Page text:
I cannot remember much about my baptism. I was older; it was after Christmas just past my sixth birthday. It took place at a Protestant church where I wore a green velvet dress, matching my little sister. Two decades later I came into the Catholic Church, and while I was confirmed again, I was not re-baptized.
As Catholics we believe a trinitarian Baptism is our spiritual birth and therefore, cannot happen twice. Our baptism transforms us opening a door to grace and allowing us to enter into the other Sacraments and gifts the Church gives us.
Today’s Gospel reading (John 3:1-8) tells of Nicodemus, a law-abiding Pharisee who’s boggled by the concept of re-birth. Immediately he questions Jesus about how that can be. His thinking is stuck within the confines of our physical nature, and his response speaks of his inability to move past the physical world into the spiritual.
I’m guessing many of you like me don’t recall your actual baptismal day. Perhaps there are pictures to mark the occasion, maybe it’s marked as a special day on the calendar. The main transformation goes much deeper than what a photo can capture, what is physically seen. Our souls are inscribed with God’s mark, allowing for an active opening of ourselves to the life of grace, and inviting the Holy Spirit to do His work.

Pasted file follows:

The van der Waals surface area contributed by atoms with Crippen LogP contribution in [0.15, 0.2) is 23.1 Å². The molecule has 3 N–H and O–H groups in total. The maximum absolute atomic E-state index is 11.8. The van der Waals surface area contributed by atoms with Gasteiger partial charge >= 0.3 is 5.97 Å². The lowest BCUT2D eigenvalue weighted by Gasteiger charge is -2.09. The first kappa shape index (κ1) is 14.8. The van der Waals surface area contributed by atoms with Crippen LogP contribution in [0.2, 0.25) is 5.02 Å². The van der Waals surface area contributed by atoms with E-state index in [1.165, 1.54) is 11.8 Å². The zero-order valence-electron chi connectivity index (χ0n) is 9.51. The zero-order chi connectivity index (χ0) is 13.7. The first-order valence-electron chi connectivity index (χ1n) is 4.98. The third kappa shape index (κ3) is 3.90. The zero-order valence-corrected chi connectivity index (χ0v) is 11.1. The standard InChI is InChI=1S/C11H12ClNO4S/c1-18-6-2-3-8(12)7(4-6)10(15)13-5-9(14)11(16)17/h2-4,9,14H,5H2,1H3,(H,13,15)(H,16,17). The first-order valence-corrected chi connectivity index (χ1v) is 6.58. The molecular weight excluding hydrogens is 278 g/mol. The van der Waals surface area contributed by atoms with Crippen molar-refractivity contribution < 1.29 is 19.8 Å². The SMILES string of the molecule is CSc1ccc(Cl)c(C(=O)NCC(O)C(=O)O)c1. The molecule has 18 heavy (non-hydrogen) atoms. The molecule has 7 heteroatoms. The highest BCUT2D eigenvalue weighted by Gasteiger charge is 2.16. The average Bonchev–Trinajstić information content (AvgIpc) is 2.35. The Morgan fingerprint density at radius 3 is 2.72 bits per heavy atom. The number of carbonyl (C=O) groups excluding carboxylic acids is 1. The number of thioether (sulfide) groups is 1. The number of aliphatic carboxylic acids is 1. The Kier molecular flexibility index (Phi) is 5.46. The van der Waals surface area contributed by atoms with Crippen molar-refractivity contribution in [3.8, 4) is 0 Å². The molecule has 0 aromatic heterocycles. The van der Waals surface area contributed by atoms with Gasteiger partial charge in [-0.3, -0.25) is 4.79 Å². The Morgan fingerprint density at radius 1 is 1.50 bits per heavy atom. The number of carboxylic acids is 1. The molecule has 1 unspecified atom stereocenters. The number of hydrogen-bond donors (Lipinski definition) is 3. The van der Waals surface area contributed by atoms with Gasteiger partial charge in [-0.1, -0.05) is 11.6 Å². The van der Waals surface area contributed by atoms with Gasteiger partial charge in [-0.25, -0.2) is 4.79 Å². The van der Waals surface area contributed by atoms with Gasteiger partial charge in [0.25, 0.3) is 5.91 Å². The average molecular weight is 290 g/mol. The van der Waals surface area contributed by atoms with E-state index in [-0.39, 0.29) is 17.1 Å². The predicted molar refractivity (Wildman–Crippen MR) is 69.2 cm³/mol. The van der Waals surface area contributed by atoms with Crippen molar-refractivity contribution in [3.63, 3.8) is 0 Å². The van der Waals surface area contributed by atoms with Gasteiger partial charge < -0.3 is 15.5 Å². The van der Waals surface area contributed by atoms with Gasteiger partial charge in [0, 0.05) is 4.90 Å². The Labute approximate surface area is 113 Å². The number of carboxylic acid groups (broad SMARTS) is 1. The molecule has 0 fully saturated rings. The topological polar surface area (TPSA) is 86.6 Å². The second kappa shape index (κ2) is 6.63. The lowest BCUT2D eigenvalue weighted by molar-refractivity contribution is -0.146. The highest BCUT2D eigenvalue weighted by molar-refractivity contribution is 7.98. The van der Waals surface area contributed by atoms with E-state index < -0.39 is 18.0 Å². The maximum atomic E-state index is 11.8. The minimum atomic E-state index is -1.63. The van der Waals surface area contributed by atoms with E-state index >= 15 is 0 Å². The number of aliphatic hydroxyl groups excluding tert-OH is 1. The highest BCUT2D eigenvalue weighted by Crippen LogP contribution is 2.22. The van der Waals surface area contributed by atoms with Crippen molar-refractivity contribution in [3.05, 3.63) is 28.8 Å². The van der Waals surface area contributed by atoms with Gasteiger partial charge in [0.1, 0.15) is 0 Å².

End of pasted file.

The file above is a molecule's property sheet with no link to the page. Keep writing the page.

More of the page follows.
Later in the Gospel story, Nicodemus comes alongside Joseph of Arimathea as together they have the privilege to tend to Jesus’ body after His death on the Cross. He took what Jesus said to heart and was changed, and now he is honored as a Saint.
Continually being receptive of the Holy Spirit is not for the faint of heart. It’s outside of the physical realm that we can see and touch. The Scripture tells us, “The wind blows where it will . . . but you do not know where it comes from or where it goes” (John 3:8). But we do know God is good, and we can have courage to trust the Holy Spirit to take action in our lives.Our souls are inscribed with God’s mark, allowing for an active opening of ourselves to the life of grace, and inviting the Holy Spirit to do His work. Click To Tweet
Here is a little further reading on Nicodemus.
Sarah Ortiz is a Catholic convert, wife, and mother to four boys while living in a 200 year old farmhouse. When not folding laundry, she can be found reading, experimenting in the kitchen, or snagging amazing antique furniture deals. You can find out more about her here.